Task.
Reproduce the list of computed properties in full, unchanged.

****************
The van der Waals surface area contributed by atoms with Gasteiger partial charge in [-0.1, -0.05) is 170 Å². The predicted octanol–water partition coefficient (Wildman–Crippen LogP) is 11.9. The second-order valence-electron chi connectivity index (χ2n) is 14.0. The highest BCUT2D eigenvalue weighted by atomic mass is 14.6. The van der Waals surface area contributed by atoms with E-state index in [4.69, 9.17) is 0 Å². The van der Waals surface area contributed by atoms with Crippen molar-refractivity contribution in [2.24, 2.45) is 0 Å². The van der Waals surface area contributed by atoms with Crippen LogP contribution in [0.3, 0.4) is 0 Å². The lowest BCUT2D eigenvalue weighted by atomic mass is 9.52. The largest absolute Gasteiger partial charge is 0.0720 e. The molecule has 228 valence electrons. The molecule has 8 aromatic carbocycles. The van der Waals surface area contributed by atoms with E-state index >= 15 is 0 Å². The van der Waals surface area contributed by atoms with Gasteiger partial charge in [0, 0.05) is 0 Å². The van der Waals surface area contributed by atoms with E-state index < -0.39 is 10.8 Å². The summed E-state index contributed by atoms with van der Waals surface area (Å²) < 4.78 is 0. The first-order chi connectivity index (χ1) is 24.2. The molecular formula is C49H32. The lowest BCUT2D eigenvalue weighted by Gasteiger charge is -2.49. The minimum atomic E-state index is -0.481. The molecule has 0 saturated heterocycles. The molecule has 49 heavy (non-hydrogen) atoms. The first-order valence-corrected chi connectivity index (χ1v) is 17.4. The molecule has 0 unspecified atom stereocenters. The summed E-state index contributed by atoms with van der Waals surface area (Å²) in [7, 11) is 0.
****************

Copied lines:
The van der Waals surface area contributed by atoms with Gasteiger partial charge in [-0.1, -0.05) is 170 Å². The predicted octanol–water partition coefficient (Wildman–Crippen LogP) is 11.9. The second-order valence-electron chi connectivity index (χ2n) is 14.0. The highest BCUT2D eigenvalue weighted by atomic mass is 14.6. The van der Waals surface area contributed by atoms with E-state index in [4.69, 9.17) is 0 Å². The van der Waals surface area contributed by atoms with Crippen molar-refractivity contribution in [2.24, 2.45) is 0 Å². The van der Waals surface area contributed by atoms with Crippen LogP contribution in [0.3, 0.4) is 0 Å². The lowest BCUT2D eigenvalue weighted by atomic mass is 9.52. The largest absolute Gasteiger partial charge is 0.0720 e. The molecule has 228 valence electrons. The molecule has 8 aromatic carbocycles. The van der Waals surface area contributed by atoms with E-state index >= 15 is 0 Å². The van der Waals surface area contributed by atoms with Gasteiger partial charge in [0, 0.05) is 0 Å². The van der Waals surface area contributed by atoms with E-state index < -0.39 is 10.8 Å². The summed E-state index contributed by atoms with van der Waals surface area (Å²) < 4.78 is 0. The first-order chi connectivity index (χ1) is 24.2. The molecular formula is C49H32. The lowest BCUT2D eigenvalue weighted by Gasteiger charge is -2.49. The minimum atomic E-state index is -0.481. The molecule has 0 saturated heterocycles. The molecule has 49 heavy (non-hydrogen) atoms. The first-order valence-corrected chi connectivity index (χ1v) is 17.4. The molecule has 0 unspecified atom stereocenters. The summed E-state index contributed by atoms with van der Waals surface area (Å²) in [7, 11) is 0.